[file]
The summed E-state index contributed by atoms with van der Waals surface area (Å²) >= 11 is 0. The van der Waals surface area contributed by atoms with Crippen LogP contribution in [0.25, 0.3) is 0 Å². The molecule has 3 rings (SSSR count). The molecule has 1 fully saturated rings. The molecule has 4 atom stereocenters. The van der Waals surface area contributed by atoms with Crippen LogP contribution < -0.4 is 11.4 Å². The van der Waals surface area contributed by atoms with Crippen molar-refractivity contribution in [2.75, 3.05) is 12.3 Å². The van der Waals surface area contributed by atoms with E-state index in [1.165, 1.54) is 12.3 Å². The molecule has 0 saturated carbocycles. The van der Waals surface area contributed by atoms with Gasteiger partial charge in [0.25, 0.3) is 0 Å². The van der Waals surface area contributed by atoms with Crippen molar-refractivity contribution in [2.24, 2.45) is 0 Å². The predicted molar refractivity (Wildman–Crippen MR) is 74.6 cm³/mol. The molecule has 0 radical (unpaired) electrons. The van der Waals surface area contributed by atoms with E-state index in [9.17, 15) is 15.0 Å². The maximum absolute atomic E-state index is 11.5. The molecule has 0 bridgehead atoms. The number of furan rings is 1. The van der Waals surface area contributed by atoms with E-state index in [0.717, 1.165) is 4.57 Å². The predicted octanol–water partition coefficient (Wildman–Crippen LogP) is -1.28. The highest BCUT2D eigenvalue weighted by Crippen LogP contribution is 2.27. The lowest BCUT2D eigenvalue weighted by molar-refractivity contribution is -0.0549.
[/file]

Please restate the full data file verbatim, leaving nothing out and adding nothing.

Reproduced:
The summed E-state index contributed by atoms with van der Waals surface area (Å²) >= 11 is 0. The van der Waals surface area contributed by atoms with Crippen LogP contribution in [0.25, 0.3) is 0 Å². The molecule has 3 rings (SSSR count). The molecule has 1 fully saturated rings. The molecule has 4 atom stereocenters. The van der Waals surface area contributed by atoms with Crippen LogP contribution < -0.4 is 11.4 Å². The van der Waals surface area contributed by atoms with Crippen molar-refractivity contribution in [2.75, 3.05) is 12.3 Å². The van der Waals surface area contributed by atoms with E-state index in [1.165, 1.54) is 12.3 Å². The molecule has 0 saturated carbocycles. The van der Waals surface area contributed by atoms with Gasteiger partial charge in [0.25, 0.3) is 0 Å². The van der Waals surface area contributed by atoms with Crippen molar-refractivity contribution in [2.24, 2.45) is 0 Å². The predicted molar refractivity (Wildman–Crippen MR) is 74.6 cm³/mol. The molecule has 0 radical (unpaired) electrons. The van der Waals surface area contributed by atoms with E-state index in [9.17, 15) is 15.0 Å². The maximum absolute atomic E-state index is 11.5. The molecule has 0 bridgehead atoms. The number of furan rings is 1. The van der Waals surface area contributed by atoms with E-state index in [0.717, 1.165) is 4.57 Å². The predicted octanol–water partition coefficient (Wildman–Crippen LogP) is -1.28. The highest BCUT2D eigenvalue weighted by Crippen LogP contribution is 2.27. The lowest BCUT2D eigenvalue weighted by molar-refractivity contribution is -0.0549.